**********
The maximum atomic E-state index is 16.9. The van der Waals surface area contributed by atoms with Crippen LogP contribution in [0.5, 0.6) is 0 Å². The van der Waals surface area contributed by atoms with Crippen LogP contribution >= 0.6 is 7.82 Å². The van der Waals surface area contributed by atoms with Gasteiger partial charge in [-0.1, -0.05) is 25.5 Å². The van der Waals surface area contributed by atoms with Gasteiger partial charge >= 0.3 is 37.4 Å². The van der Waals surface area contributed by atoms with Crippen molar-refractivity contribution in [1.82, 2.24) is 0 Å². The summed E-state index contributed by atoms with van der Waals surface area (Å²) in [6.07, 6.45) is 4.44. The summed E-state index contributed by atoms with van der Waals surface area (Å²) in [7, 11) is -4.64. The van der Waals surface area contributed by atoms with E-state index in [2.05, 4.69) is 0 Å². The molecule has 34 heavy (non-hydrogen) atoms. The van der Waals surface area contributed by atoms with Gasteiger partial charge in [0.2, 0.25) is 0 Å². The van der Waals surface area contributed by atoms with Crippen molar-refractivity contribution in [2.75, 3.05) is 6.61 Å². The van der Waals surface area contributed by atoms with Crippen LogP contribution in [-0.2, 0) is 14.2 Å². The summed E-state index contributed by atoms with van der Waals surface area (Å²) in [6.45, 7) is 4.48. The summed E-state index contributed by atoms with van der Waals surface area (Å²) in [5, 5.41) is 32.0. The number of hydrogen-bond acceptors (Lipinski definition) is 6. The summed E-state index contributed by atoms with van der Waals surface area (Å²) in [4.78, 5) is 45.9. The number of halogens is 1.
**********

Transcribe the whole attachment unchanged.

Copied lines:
The maximum atomic E-state index is 16.9. The van der Waals surface area contributed by atoms with Crippen LogP contribution in [0.5, 0.6) is 0 Å². The van der Waals surface area contributed by atoms with Crippen LogP contribution >= 0.6 is 7.82 Å². The van der Waals surface area contributed by atoms with Gasteiger partial charge in [-0.1, -0.05) is 25.5 Å². The van der Waals surface area contributed by atoms with Gasteiger partial charge >= 0.3 is 37.4 Å². The van der Waals surface area contributed by atoms with Crippen molar-refractivity contribution in [1.82, 2.24) is 0 Å². The summed E-state index contributed by atoms with van der Waals surface area (Å²) in [6.07, 6.45) is 4.44. The summed E-state index contributed by atoms with van der Waals surface area (Å²) in [7, 11) is -4.64. The van der Waals surface area contributed by atoms with E-state index in [2.05, 4.69) is 0 Å². The molecule has 34 heavy (non-hydrogen) atoms. The van der Waals surface area contributed by atoms with Gasteiger partial charge in [0.2, 0.25) is 0 Å². The van der Waals surface area contributed by atoms with Crippen molar-refractivity contribution in [2.75, 3.05) is 6.61 Å². The van der Waals surface area contributed by atoms with Crippen LogP contribution in [-0.2, 0) is 14.2 Å². The summed E-state index contributed by atoms with van der Waals surface area (Å²) in [6.45, 7) is 4.48. The summed E-state index contributed by atoms with van der Waals surface area (Å²) in [5, 5.41) is 32.0. The number of hydrogen-bond acceptors (Lipinski definition) is 6. The summed E-state index contributed by atoms with van der Waals surface area (Å²) in [4.78, 5) is 45.9. The number of halogens is 1.